Domestic Violence – Misdemeanor or Felony?
Washington State criminal penalties for domestic violence related crimes are divided into two general categories — misdemeanors or gross misdemeanors and felonies. Misdemeanor crimes are filed in District and Municipal court while felonies are filed in Superior court. Regardless what court you have to appear at, 2nd Chance Bail Bonds will be there to assist you for all your bail bond needs.
Many DV Related Charges Are Misdemeanors.
Simple assault DV, assault 4 DV, malicious mischief 3rd degree DV, interfering with reporting a crime of domestic violence, harassment and violation of a no contact order (when there has not been an assault or two more more prior convictions for violation of a no contact order) are all gross-misdemeanors. This means that they can be punished by 0-364 days in jail and 0-$5000 fine.
Some DV Charges Are Felonies.
Assault in the 1st, 2nd, or 3rd degree domestic violence, malicious mischief in the 1st or 2nd degree, felony harassment, and violation of a no contact order with an assault or two or more prior convictions are all felonies.
Felonies are further categorized into class A, B or C felonies with class A felonies being the most serious. Each class of felonies carries the following maximum penalties:
- Class A Felonies: Up to life in prison and up to a $50,000 fine.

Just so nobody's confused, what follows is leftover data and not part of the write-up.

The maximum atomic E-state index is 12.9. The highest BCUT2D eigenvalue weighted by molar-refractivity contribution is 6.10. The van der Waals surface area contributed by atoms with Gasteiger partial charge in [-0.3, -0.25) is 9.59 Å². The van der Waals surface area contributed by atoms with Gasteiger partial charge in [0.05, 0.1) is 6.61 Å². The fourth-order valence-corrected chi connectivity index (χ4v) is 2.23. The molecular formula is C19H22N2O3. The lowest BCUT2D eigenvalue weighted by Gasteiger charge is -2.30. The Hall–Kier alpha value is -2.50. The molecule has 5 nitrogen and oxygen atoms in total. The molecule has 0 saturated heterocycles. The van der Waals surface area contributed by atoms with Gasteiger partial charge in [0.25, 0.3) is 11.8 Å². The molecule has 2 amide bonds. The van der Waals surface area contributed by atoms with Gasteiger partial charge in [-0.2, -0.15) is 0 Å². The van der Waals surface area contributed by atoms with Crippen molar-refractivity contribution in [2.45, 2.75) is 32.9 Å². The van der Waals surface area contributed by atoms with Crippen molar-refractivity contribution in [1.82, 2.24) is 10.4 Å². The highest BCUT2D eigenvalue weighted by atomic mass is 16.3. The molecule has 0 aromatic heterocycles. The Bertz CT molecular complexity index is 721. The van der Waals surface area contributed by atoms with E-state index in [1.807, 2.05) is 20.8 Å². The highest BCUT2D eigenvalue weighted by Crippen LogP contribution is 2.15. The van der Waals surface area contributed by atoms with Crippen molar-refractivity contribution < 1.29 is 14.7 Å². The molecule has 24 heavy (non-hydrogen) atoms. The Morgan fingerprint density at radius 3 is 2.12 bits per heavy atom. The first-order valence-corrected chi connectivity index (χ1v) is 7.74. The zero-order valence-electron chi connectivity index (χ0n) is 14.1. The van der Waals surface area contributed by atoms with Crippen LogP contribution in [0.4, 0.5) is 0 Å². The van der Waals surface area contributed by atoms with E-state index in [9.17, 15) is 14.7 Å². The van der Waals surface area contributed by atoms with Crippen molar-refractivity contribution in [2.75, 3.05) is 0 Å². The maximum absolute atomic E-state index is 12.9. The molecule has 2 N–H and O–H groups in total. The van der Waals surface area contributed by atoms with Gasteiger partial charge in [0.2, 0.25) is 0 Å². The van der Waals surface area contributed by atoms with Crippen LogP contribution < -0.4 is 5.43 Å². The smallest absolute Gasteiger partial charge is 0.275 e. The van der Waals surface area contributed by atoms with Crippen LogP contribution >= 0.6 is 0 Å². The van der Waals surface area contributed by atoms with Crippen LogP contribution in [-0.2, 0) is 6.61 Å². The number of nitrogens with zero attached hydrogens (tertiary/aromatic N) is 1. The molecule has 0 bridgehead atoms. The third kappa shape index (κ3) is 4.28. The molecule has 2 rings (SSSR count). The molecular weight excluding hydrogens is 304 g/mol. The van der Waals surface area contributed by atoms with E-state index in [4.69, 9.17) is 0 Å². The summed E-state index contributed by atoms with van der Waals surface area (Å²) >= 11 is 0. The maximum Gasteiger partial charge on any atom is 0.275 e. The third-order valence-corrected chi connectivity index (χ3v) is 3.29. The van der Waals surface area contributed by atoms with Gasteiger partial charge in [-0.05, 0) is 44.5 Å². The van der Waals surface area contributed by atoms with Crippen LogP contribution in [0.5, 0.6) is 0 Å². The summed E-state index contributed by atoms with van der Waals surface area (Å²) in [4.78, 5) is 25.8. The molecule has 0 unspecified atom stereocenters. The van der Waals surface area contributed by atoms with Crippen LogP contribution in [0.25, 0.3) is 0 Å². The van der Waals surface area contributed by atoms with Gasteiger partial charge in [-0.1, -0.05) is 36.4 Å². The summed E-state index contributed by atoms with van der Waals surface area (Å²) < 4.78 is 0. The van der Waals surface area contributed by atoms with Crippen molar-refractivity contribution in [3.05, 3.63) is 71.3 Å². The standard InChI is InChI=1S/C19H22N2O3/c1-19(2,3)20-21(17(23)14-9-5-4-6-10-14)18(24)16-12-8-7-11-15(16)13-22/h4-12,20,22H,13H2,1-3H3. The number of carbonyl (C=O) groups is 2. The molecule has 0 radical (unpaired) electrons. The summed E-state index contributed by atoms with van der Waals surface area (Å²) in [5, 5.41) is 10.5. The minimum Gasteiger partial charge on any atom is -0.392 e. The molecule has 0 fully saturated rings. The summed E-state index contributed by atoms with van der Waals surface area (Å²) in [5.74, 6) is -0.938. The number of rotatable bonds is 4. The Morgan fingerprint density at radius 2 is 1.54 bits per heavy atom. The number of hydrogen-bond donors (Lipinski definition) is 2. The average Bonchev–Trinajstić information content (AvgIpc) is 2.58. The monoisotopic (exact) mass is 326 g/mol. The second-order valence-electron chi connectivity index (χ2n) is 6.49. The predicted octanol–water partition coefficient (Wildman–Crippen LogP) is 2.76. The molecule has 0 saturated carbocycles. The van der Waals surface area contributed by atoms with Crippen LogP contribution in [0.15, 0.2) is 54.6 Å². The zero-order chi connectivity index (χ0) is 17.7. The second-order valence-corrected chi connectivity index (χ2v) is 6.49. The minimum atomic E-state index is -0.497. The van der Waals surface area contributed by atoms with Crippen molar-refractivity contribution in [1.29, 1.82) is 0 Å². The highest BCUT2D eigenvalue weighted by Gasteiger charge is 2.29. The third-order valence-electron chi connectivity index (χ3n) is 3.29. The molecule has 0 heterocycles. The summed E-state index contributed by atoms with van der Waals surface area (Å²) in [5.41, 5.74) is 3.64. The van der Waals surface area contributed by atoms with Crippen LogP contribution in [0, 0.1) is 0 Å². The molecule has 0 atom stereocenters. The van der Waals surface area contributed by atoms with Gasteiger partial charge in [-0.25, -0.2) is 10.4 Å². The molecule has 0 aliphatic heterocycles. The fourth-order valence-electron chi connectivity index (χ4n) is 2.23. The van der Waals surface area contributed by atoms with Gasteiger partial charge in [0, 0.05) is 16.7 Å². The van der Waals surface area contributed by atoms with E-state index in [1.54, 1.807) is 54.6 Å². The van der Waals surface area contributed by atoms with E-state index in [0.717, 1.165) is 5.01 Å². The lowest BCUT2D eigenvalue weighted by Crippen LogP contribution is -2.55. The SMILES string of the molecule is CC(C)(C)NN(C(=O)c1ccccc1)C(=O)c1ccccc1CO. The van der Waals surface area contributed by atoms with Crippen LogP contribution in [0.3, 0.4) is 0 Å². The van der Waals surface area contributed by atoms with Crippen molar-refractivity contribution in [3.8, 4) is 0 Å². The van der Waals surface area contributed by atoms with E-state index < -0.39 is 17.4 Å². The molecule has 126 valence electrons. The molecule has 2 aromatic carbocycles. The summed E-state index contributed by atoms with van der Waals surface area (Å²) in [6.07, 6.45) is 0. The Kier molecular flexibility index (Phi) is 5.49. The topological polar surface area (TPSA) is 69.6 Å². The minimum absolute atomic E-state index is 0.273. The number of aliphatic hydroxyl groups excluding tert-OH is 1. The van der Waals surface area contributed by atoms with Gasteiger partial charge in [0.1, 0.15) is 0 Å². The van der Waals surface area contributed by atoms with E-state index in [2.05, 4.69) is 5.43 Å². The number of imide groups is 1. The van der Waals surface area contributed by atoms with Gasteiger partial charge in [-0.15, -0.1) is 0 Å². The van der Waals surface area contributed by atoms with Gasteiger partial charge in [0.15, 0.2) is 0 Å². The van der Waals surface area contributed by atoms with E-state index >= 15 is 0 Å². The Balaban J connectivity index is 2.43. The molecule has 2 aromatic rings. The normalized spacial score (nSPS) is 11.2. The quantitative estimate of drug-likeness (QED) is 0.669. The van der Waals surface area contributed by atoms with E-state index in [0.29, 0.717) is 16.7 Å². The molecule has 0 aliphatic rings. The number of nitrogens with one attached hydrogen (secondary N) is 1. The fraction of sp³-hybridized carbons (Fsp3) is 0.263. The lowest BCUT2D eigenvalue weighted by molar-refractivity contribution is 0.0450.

- Class B Felonies: Up to 10 years in prison and up to a $20,000 fine.
- Class C Felonies: Up to 5 years in prison and up to a $10,000 fine.
Penalties for Washington State felony cases are governed by the Washington State Sentencing Guidelines. These guidelines create a standard sentencing range for domestic violence related felony crimes in Washington State. A defendant’s standard range is determined by the seriousness level of the crime and the defendant’s applicable criminal history (an “offender score”). A judge must stay within this sentencing range unless specific aggravating or mitigating factors are established allowing a judge to impose an exceptional sentence above or below the standard range. Additionally, various facts can add additional mandatory penalties on felony cases (i.e. deadly weapon or firearm enhancements).
Finally, some defendants in felony cases may qualify for a sentencing alternative like a first time offender waiver or a drug offender sentencing alternative.
As you can see, determining the potential penalties for a felony conviction in Washington can be very complicated. An experienced Washington State criminal defense attorney can give you a better idea of what potential penalties you are facing on your case and what options may be available to you for sentencing alternatives. If you’ve been charged with any kind of domestic violence give 2nd Chance a call and secure your key to freedom.